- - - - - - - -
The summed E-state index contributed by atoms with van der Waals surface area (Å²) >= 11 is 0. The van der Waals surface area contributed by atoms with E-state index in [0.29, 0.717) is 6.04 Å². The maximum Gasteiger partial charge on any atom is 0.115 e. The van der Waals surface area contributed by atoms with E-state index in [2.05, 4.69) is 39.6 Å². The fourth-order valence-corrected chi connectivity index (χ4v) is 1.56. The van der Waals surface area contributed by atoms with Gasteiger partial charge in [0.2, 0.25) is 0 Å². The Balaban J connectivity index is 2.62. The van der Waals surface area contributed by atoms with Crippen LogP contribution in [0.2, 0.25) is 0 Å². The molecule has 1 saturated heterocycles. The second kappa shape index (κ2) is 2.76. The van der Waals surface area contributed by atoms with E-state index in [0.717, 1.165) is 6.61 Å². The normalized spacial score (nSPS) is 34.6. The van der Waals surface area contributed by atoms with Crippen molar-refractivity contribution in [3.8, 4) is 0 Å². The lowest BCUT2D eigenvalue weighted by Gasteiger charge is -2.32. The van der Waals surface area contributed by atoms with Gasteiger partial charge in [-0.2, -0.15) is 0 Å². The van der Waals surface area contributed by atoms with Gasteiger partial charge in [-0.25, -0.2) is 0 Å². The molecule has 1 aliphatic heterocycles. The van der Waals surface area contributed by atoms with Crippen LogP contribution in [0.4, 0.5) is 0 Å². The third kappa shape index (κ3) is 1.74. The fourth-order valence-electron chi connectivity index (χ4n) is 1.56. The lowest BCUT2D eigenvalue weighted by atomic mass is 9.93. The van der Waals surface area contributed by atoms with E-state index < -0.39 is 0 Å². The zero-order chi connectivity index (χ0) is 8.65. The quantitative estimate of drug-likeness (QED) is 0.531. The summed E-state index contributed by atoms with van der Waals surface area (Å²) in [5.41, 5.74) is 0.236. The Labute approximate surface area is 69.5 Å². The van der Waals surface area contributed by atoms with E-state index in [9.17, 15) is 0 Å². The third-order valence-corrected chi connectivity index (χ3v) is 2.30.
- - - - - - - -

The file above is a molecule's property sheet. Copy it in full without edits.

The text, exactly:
The summed E-state index contributed by atoms with van der Waals surface area (Å²) >= 11 is 0. The van der Waals surface area contributed by atoms with E-state index in [0.29, 0.717) is 6.04 Å². The maximum Gasteiger partial charge on any atom is 0.115 e. The van der Waals surface area contributed by atoms with E-state index in [2.05, 4.69) is 39.6 Å². The fourth-order valence-corrected chi connectivity index (χ4v) is 1.56. The van der Waals surface area contributed by atoms with Gasteiger partial charge in [0.2, 0.25) is 0 Å². The Balaban J connectivity index is 2.62. The van der Waals surface area contributed by atoms with Crippen LogP contribution in [0.2, 0.25) is 0 Å². The molecule has 1 saturated heterocycles. The second kappa shape index (κ2) is 2.76. The van der Waals surface area contributed by atoms with E-state index in [0.717, 1.165) is 6.61 Å². The normalized spacial score (nSPS) is 34.6. The van der Waals surface area contributed by atoms with Crippen molar-refractivity contribution in [3.8, 4) is 0 Å². The lowest BCUT2D eigenvalue weighted by Gasteiger charge is -2.32. The van der Waals surface area contributed by atoms with Gasteiger partial charge in [-0.2, -0.15) is 0 Å². The van der Waals surface area contributed by atoms with Gasteiger partial charge in [-0.25, -0.2) is 0 Å². The molecule has 1 aliphatic heterocycles. The van der Waals surface area contributed by atoms with Crippen LogP contribution in [0.4, 0.5) is 0 Å². The third kappa shape index (κ3) is 1.74. The fourth-order valence-electron chi connectivity index (χ4n) is 1.56. The lowest BCUT2D eigenvalue weighted by atomic mass is 9.93. The van der Waals surface area contributed by atoms with E-state index < -0.39 is 0 Å². The zero-order chi connectivity index (χ0) is 8.65. The quantitative estimate of drug-likeness (QED) is 0.531. The summed E-state index contributed by atoms with van der Waals surface area (Å²) in [5.41, 5.74) is 0.236. The Labute approximate surface area is 69.5 Å². The van der Waals surface area contributed by atoms with E-state index in [9.17, 15) is 0 Å². The third-order valence-corrected chi connectivity index (χ3v) is 2.30.